Changing the World of PCB Rapid Prototyping


Reading time ( words)

Tony Tung is a recent graduate from Taiwan who has come up with a new way for PCB designers and makers to create breadboards using printed paper circuits. I caught up with Tony at the recent San Mateo Maker Faire and sat down with him to learn more about this project.

Barry Matties: Tony, tell me a little bit about who you are and where you come from.

Tony Tung: I come from Taiwan, and I’m from the National Taiwan University, where we do HCI research, human-computer interaction, and build a lot of rapid prototyping tools to help makers and designers do their work better.

Matties: Are you still in university?

Tung: I graduated last year.

Matties: You've already graduated, and now you're just helping in this research project?

Tung: Yes.

Matties: Excellent. Is this your first trip to America?

Tung: No, but it is my first time coming to the Maker Faire.

Matties: What do you think of this Maker Faire?

Tung: Compared with Taipei's Maker Faire, it's very different. It's huge, and there are a lot of impressive works here. I hope I have time to take a look around.

Matties: Let's talk specifically about the technology that you're showing here. I understand you're changing the way that rapid prototyping for circuit boards is being done. Can you tell me about that?Tony Tung 3.JPG

Tung: The first time we used a lot of soldering, the normal breadboard approach, to do our prototype. We hate that, because it takes a lot of time for us. We wanted to change this procedure, so we thought about how we could redesign a breadboard. We thought that the printed circuit was the better solution for us, so we tried to follow some research projects about printed circuits.

Matties: When you talk about printed circuits, you're not talking making a physical printed circuit board in the traditional sense, are you?

Tung: No, we’re talking about printing a paper circuit.

Tony Tung 1.JPGMatties: The idea is you print a circuit on paper to make the connections for the breadboard?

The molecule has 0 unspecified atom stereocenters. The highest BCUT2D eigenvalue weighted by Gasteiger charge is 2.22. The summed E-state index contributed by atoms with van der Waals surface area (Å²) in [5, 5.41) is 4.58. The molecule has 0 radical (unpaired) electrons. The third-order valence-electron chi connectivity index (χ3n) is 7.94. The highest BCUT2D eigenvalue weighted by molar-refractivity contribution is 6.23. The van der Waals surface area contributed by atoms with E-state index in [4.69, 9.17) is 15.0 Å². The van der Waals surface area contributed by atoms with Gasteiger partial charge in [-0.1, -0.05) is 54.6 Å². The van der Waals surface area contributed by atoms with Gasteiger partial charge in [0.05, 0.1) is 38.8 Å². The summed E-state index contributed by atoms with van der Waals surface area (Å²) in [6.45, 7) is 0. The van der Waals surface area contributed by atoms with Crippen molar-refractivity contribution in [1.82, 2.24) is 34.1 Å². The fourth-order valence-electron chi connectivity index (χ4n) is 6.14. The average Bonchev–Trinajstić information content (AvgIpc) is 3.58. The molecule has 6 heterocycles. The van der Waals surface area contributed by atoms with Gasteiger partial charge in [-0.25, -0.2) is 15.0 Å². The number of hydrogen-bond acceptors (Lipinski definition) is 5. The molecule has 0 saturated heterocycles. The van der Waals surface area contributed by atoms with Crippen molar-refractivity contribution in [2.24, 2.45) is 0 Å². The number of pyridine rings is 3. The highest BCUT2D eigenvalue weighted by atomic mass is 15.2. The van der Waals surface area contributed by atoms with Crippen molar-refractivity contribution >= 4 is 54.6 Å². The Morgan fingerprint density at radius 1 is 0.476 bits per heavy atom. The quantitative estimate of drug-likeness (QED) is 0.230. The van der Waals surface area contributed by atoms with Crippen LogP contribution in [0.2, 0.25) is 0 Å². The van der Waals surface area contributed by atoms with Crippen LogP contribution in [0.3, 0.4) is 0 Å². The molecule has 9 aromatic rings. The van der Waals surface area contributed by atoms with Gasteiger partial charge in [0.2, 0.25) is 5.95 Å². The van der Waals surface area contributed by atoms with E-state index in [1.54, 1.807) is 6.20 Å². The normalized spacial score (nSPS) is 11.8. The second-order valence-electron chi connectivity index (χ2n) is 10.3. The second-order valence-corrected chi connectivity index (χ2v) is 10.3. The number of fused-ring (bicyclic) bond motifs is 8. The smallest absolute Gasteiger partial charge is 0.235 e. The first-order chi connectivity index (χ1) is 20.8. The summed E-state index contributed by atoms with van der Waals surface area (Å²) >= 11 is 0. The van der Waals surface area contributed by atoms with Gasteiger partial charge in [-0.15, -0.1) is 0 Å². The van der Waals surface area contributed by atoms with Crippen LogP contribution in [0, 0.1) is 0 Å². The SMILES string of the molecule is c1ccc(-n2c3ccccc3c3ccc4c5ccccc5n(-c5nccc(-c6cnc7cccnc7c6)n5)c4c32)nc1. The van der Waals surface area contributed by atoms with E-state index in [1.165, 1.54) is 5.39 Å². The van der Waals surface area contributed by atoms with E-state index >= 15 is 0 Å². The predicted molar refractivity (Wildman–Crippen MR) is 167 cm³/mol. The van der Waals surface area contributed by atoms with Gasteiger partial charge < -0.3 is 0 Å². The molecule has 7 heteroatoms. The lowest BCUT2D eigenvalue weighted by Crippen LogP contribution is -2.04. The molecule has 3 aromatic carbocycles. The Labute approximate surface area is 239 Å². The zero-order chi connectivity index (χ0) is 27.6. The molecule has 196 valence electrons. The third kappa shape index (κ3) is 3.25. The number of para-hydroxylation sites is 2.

Tung: Yes, for the breadboard. Because in research they use printed circuit paper, and then they solder or stick components on it, but that still doesn't save any time for makers. We think that if you use a breadboard with printed circuit paper that it’s a better way to do that.

Matties: The takeaway here is that you've actually separated the breadboard in half, into two pieces, and I see you have a fixed circuit board inside the breadboard?

Tung: Yes, because you need to make these breadboards to be as functional as a normal breadboard.

Matties: The bus is live, one way or the other. The paper printed circuit then creates the connections in-between where the components would be on a breadboard?

Share


Suggested Items

Julie Ellis: Communication and Fabrication Knowledge Critical for Designers

11/19/2018 | Andy Shaughnessy, Design007 Magazine
Field Application Engineer Julie Ellis of TTM sees it all: good designs, bad designs, and everything in between. Her classes on proper DFM techniques are always a big draw. She taught at the inaugural AltiumLive in 2017 and was back at this year’s event. I caught up with Julie and asked her to discuss some of the things she covered in class. As she points out, many issues could be eliminated if designers communicated with their fabricators and had a better understanding of how PCBs are manufactured.

Managing the Challenges of Flex and Rigid-Flex Design

09/12/2018 | Dave Wiens, Mentor, a Siemens Business
PCB designers working with flex or rigid-flex technology face many potential risks that can derail a project and cause costly design failures. As the name implies, flex and rigid-flex designs comprise a combination of rigid and flexible board technologies made up of multiple layers of flexible circuit substrates, attached internally and/or externally to one or more rigid boards. These combinations provide flexibility for the PCB designer working on dense designs that require a specific form factor. Rigid-flex allows the PCB design team to cost-efficiently apply greater functionality to a smaller volume of space, while providing the mechanical stability required by most applications.

Excerpt: The Printed Circuit Designer’s Guide to…Flex and Rigid-Flex Fundamentals

06/25/2018 | Dave Lackey and Anaya Vardya, American Standard Circuits
The design process is arguably the most important part of the flex circuit procurement process. The decisions made in the design process will have a lasting impact, for better or worse, throughout the manufacturing cycle. In advance of providing important details about the actual construction of the flex circuit, it is of value to provide some sort of understanding of the expected use environment for the finished product.



Copyright © 2018 I-Connect007. All rights reserved.